- The Washington Times - Tuesday, January 18, 2005

RICHMOND — Lawmakers in Virginia, where rising medical malpractice insurance rates have forced nearly 100 doctors to quit their practice in the past year, will take up legislation today that could bring tort reform.

Many in the General Assembly have said Virginia earns high rankings for its restrictive malpractice and tort laws. Still, the state’s medical community is calling for malpractice-insurance reform to keep physicians from either quitting high-risk specialties such as surgery, obstetrics and gynecology or leaving the state and setting up their practice elsewhere.

Ann Hughes, director of legislative and political affairs for the Medical Society of Virginia, said doctors must be involved in the process to bring about change.

“We have doctors who can no longer afford to keep their doors open who are going out of practice,” said Mrs. Hughes, whose group has organized a lobbying effort called “White Coats on Call” at the state Capitol.

“We are losing physicians,” she said. “We’ve lost close to 100 in the last 12 months in Virginia.”

Lawmakers nationwide have been trying to address tort reform. The Maryland General Assembly took up the issue last year, and President Bush has said he will tackle it during his second term.

The Republican-controlled legislature in Virginia will consider capping pain and suffering awards at $250,000 and limiting attorney fees for medical malpractice cases.

Delegate Brian J. Moran predicted the legislature would implement a few changes to the medical malpractice system. The Alexandria Democrat and lawyer said the state already has a conservative tort system.

“We don’t need a total overhaul, but we will make some changes,” he said.

House Majority Leader H. Morgan Griffith agreed. “We’re up in the top already,” said the Salem Republican, who also is a lawyer. “The insurance companies are playing with us.”

Delegate Terry G. Kilgore, Gate City Republican, has sponsored an omnibus medical malpractice bill based on proposals offered earlier this month by the Joint Subcommittee Studying Risk Management Plans for Physicians and Hospitals.

The delegate’s bill includes several proposals, such as revising the definition of malpractice to limit it to a tort action or breach of contract for personal injuries or wrongful death. It also proposes requiring liability insurers to submit annual reports to the State Corporation Commission.

Mr. Kilgore’s bill also calls for a provision that would prohibit patients or their relatives from using a doctor’s expression of sympathy as evidence in a medical malpractice lawsuit.

There are several identical bills proposed in the House and Senate.

The bills are pending in the House and Senate Courts of Justice committees. Each committee is expected to take up some of the measures today.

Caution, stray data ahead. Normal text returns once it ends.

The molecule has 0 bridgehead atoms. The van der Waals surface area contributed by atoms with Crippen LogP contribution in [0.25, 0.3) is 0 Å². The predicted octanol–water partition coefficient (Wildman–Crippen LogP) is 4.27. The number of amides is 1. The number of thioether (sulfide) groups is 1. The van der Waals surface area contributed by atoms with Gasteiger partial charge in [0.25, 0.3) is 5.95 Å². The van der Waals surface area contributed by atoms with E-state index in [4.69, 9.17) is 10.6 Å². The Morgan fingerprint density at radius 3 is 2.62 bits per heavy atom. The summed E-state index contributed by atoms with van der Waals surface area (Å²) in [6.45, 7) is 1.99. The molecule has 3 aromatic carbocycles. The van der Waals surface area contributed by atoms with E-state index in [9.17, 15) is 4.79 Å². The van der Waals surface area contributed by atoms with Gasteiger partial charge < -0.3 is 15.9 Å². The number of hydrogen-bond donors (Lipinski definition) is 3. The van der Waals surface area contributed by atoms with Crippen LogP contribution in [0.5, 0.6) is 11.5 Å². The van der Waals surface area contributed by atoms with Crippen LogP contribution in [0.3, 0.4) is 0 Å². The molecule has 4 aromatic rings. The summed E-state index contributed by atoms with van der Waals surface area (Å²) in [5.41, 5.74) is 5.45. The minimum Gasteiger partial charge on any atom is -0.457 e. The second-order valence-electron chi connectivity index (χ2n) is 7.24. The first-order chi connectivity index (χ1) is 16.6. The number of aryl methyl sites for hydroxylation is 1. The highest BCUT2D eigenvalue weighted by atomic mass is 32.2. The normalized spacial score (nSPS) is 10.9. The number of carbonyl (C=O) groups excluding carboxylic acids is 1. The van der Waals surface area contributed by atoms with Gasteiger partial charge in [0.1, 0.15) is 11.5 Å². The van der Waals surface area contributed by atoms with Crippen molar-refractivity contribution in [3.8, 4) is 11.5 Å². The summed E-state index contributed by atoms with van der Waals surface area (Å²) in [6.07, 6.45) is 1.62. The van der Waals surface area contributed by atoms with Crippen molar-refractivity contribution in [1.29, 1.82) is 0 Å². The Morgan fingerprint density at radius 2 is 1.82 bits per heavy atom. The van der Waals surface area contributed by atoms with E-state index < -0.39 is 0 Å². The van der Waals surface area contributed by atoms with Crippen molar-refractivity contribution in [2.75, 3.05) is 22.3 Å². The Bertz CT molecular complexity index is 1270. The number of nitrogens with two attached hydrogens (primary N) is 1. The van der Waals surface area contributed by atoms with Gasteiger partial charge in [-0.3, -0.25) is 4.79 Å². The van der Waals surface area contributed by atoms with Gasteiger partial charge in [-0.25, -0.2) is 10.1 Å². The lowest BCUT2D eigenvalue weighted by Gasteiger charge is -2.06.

Mrs. Hughes said she commends the joint subcommittee for its recommendations. “This is a very good first step to take,” she said.

Lt. Gov. Timothy M. Kaine’s legislative agenda also calls for requiring a preliminary expert certification that would help eliminate frivolous malpractice claims.

“We’ve got to weed out the bad ones,” said Mr. Kaine, a Democrat. “This is something I care deeply about. This is the year we’re going to do something about it.”

Gov. Mark Warner, a Democrat, last week embraced medical malpractice reform during his State of the Commonwealth address, urging legislators to approve the proposals recommended by the subcommittee.

Attorney General Jerry W. Kilgore, who is Terry Kilgore’s twin brother, said he was glad Mr. Warner addressed tort reform. “I’m glad he spoke about the needs and embraced the legislative study,” the Republican said.

The attorney general and Mr. Kaine are expected to challenge each other in the gubernatorial race this year.

In Maryland, the Democrat-controlled General Assembly earlier this month passed a medical malpractice insurance reform bill that includes a tax on health maintenance organizations.

Gov. Robert L. Ehrlich Jr., a Republican, vetoed the bill, but the legislature overrode the veto. Lawmakers developed the bill during a special session Mr. Ehrlich had called after Christmas.

The legislation freezes the cap on noneconomic damages, such as pain and suffering, at $650,000 for three years. It also reduces from $1.6 million to $812,500 the maximum payout for errors leading to death.

Mr. Ehrlich has promised to include in his budget an increase in Medicaid reimbursements and a plan to add millions to help defray the cost of the insurance premium increase. He is expected to submit his budget today.

Virginia already caps medical-malpractice awards at $1.75 million.

Doctors who stop practicing medicine in Virginia most likely won’t go to the District or Maryland, where insurance premiums are higher, according to a recent analysis of liability premiums in all three jurisdictions.

Premiums have more than doubled in the past five years for most medical specialties in the District, Maryland and Virginia, according to an analysis by District-based NCRIC Inc., the primary insurance carrier for the Medical Society of the District of Columbia, a trade group for D.C. doctors.

Virginia still trails Maryland and the District, according to the analysis, which is based on rates for $1 million to $3 million in coverage.

The analysis shows, for example, that neurosurgeons in the District pay $123,206 per year, compared with $98,122 in Virginia and $76,104 in Maryland.

OB-GYN specialists in the District pay $122,323 annually, $115,837 in Maryland and $72,425 in Virginia, the analysis shows.

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